H is for Hawk and To the River – a review

As you know, I have only just begun reading non-fiction for pleasure. Already, I have found a genre I rather like, although the specificity of this genre makes it difficult to say whether it really counts as a genre, or possibly even as a sub-genre.

In both H is for Hawk, by Helen Macdonald, and To the River, by Olivia Laing, the authors are women who, on experiencing a loss – in the former the loss of a father, in the latter the lose of a partner at the close of a relationship – take solace in an earlier, natural, pleasure.

In H is for Hawk, this pleasure is falconry. Macdonald decides that, in the wake of her father’s death, she should begin one of the greatest challenges for those who tame birds of prey – she chooses to train a goshawk. Her desire to tame the hawk is tied up with T. H. White’s horribly botched attempt to do the same thing, as he described in The Goshawk. While she, unlike White, actually knows what she is doing, their anxieties, and the desire to escape from humanity and be loved by their birds, are definitely the same, and binding.

Olivia Laing,meanwhile, chooses to walk down the length of the river Ouse. Her book has less focus on a single person who has gone before – although the spectre of Virginia Woolfe’s suicide in the river frequently hovers over the pages of the book. Instead, she relates a number of historical people and events linked with the river and its surroundings.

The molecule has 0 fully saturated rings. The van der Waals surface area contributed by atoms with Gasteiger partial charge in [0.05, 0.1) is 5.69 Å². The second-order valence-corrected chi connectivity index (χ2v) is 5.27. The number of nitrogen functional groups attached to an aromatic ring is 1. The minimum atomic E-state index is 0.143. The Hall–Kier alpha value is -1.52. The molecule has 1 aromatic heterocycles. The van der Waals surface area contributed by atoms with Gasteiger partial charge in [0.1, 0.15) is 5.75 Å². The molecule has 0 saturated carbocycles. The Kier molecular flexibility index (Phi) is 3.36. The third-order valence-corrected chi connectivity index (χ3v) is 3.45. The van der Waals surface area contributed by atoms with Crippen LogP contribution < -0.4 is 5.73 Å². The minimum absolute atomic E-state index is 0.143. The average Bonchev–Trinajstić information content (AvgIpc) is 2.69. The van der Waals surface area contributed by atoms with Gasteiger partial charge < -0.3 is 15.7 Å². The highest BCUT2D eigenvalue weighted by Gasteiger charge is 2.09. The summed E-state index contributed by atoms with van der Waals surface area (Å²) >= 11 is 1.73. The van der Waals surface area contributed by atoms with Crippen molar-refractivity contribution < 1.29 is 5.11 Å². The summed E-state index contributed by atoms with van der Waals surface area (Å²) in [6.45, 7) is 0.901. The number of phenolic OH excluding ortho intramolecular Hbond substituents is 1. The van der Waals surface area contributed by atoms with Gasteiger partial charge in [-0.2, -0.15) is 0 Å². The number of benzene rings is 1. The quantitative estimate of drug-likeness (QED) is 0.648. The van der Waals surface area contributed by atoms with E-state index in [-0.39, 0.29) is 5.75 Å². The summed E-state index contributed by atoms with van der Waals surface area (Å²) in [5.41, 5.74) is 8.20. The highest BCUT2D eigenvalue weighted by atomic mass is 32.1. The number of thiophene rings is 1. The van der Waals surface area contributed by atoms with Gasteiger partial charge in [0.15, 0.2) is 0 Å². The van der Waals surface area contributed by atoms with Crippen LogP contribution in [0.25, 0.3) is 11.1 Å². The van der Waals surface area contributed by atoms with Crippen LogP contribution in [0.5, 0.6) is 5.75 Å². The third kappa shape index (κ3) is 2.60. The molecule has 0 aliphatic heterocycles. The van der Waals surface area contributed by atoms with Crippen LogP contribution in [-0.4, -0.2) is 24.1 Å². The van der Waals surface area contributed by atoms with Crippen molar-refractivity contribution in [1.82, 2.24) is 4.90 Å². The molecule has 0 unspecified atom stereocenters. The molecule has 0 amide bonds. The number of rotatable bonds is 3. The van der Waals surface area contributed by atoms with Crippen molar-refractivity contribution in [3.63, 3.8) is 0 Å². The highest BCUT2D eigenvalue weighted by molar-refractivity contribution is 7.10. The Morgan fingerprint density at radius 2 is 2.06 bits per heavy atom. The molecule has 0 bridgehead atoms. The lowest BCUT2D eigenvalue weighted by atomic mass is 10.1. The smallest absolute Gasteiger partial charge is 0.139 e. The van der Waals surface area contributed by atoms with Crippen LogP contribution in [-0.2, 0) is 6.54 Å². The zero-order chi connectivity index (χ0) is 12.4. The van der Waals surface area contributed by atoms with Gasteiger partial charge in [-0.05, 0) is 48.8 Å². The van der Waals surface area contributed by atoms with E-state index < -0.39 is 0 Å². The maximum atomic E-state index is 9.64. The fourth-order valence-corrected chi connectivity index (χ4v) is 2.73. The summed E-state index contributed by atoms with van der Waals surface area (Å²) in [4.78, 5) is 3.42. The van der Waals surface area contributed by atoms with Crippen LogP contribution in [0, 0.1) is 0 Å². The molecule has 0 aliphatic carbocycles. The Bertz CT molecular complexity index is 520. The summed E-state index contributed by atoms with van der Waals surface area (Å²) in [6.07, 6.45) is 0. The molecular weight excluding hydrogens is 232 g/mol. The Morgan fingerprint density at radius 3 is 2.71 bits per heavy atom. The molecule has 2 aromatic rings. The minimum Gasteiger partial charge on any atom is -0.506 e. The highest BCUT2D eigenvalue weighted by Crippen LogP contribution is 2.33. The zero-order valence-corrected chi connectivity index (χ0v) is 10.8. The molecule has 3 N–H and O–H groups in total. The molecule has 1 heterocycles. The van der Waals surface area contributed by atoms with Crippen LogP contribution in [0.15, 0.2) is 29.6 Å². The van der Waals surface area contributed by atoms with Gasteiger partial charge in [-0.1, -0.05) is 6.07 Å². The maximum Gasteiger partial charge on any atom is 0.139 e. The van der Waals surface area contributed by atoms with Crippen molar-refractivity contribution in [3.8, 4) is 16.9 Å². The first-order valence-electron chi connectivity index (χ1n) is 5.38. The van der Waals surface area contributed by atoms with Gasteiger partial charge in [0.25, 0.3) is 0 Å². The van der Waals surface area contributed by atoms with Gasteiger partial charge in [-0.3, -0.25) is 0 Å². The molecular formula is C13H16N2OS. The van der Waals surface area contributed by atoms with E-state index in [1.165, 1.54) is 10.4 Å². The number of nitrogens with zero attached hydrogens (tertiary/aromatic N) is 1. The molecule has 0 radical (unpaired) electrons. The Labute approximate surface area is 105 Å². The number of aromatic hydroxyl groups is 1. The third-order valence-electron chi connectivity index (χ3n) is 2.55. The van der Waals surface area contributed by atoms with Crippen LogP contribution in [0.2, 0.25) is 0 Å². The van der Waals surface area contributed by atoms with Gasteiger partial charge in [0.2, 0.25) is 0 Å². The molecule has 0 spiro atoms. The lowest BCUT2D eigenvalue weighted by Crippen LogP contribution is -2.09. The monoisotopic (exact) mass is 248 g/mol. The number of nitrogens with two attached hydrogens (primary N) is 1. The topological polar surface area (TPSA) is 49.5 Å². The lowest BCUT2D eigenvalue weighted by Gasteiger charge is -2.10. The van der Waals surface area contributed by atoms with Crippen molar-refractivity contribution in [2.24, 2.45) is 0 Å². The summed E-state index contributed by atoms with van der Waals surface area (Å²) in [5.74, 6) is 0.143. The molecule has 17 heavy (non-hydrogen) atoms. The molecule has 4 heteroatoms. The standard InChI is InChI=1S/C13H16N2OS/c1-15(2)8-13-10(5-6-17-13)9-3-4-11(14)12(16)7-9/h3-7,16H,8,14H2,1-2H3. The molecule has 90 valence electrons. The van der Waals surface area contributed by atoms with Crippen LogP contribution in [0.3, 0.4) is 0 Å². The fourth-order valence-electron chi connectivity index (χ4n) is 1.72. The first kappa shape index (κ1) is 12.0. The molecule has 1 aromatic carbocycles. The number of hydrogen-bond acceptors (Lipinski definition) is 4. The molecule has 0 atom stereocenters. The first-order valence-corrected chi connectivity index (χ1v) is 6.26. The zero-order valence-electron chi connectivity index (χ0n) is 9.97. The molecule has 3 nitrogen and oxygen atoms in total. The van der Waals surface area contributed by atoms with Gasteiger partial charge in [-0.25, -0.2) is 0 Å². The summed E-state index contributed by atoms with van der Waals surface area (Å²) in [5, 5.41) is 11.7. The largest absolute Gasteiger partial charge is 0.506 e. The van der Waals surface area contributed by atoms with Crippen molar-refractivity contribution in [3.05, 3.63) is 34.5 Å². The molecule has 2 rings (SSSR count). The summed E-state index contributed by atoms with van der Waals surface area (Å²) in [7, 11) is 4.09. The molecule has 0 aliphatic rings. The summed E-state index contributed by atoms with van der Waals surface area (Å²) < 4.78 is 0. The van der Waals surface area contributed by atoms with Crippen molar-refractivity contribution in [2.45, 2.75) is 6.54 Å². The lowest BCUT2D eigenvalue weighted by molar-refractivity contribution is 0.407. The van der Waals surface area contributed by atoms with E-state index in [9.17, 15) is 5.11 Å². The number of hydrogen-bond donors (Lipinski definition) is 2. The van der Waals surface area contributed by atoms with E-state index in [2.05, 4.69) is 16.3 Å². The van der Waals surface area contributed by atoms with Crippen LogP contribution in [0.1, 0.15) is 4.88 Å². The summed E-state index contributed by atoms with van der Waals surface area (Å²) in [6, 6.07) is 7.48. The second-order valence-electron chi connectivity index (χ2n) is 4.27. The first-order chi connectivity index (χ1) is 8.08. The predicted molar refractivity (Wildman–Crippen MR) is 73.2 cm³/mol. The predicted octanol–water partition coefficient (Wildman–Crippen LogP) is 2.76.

The reason why these two books seemed the same, in some way, is more than the semi-autobiographical, semi-historical content, and more than the desire to flee into nature: it is also, in a strong way, the tone. Both writers meander back and forth between their own lives and the lives of their subjects. Both writers also discuss strange physical reaction to natural surroundings, which seem to suggest a sort of madness that comes from leaving human society. For Laing, the effect of sunlight upon grass, for example, becomes a kind of blinding, golden glow; for Macdonald, bushes and trees become some kind of plantlike people who stand, motionless, in the background of her hawk-flying.

Both books have a slight feel of delirium to them (actually, Macdonald is diagnosed with depression at a late stage in her book, but seems to have expected the feelings she was having since they mirror White’s), and both suggest, in a way, a strange mixing of past and present in particular pastimes. They are both excellent – I have learned an awful lot about Sussex and about T. H. White from them, but most certainly not in a dry manner/ These are the sort of books that mix history, nature and the soul, and make the world seem a more interesting place when you emerge.


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